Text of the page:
Those chickens sure are popular
by Elizabeth Jardina, Sunset researcher
Thanks and hello to everyone who came by the chicken coop today! It was wonderful to meet so many Sunset readers who are excited about our lovely chickens, and who are thinking of starting their own backyard flocks.
Above, Hannah and Katrina Linn of Burlingame, Calif., meet the flock. The family has been reading the blog and decided to come see the coop for themselves with an eye toward getting their own. “It seems really doable,” said dad Walt.
If you’re in the area tomorrow, do come by and say hello. I’ll be giving out six freshly laid eggs to the first visitor who mentions the blog!
A number of questions keep coming up over and over again, so I thought I’d toss them up on the blog for anyone who might be curious.
Q: How much space do they need?
At minimum, you want to have at least four square feet of chicken yard per laying hen. That’s much less than you’re imagining. Our chicken yard is 10- by 10-feet, which means that we have 100 square feet of yard for only 6 hens, giving them each a kingly 17 square feet each. This is way more than the recommended minimums. Personally, I would be comfortable adding four or so more hens to our flock in the same amount of space without worrying about the ratio of poop to square feet of straw, or worrying that their proximity would cause excess squabbling and pecking. But we don’t really need more hens.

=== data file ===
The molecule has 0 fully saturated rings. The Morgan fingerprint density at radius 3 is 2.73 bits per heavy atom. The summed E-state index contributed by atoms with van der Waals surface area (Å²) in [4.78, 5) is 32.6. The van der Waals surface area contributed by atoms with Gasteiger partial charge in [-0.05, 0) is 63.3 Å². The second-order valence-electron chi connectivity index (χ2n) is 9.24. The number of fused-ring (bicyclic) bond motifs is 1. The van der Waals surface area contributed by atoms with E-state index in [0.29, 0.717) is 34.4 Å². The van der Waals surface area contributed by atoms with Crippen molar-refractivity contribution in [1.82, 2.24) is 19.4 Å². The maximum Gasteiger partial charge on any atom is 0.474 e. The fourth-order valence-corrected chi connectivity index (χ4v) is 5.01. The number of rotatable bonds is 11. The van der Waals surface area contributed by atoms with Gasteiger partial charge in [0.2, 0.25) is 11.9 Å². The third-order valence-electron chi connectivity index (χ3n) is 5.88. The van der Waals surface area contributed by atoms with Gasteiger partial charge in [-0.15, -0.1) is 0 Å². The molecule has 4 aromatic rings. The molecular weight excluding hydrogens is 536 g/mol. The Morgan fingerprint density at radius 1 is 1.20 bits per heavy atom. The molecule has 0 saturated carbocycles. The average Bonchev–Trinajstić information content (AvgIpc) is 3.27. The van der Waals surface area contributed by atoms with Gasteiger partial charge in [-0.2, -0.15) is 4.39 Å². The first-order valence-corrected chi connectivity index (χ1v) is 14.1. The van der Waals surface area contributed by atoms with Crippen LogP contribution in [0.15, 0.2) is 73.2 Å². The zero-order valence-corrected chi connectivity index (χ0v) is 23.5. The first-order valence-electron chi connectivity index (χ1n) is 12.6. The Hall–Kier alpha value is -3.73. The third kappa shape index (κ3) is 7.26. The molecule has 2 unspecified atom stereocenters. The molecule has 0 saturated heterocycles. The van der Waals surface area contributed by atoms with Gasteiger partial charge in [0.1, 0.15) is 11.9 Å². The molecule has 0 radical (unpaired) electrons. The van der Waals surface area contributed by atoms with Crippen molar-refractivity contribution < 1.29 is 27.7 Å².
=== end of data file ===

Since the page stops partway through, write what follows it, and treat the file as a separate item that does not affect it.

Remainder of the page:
Q: What do they eat?
Mostly layer pellets and chicken scratch. We get ours from an organic supplier, Modesto Milling. That’s the backbone of their diet. It’s supplemented by scraps from the test kitchen (they love leafy greens, anything wilted, fennel and dill, arugula — their favorite, cilantro stems, chile seeds), weeds that we pick from the garden (especially anything in the dandelion family and wild grasses), apple cores, overripe strawberries and other fruit, and insects they find in the dirt. They also eat oyster shells (mixed into the scratch) to give them a calcium boost, which gives their eggs nice, thick shells. Chickens aren’t naturally vegetarians, but we don’t feed ours meat. Because we think it seems creepy.
Q: Which one is the rooster?
We don’t have a rooster. We’re not allowed to have roosters in Menlo Park, and they can be trouble — aggressive, loud, feisty. Some of our chickens have big red combs and wattles, but they’re still not roosters. Whether or not they have big combs depends on their variety, not on their gender.
Also, while we’re at it, chickens lay eggs with or without the presence of roosters. Since we don’t have a rooster, the eggs are not fertilized, which means that they will never hatch into chicks. (This is just as well, because we’re not really in the market for any more chickens.) If we did have a rooster, the eggs would be fertilized while they were, ahem, still in the hen; the rooster doesn’t do anything to eggs once they’ve been laid.
Q: Why are the eggs different colors?
Different varieties of chickens lay different color eggs. Two of ours lay blue-green eggs; the other four lay brown eggs. White eggs come from varieties used in industrial agriculture; they lay two eggs a day. Our chickens lay one egg a day.
Q: What do you do with the eggs?
We give them to staff members. We originally thought we’d use them in our test kitchen, but they’re different than supermarket eggs — a little smaller, with more tender whites and richer yolks — and so they’d throw our recipe testing off.
Q: They look really clean. Did you bathe your chickens?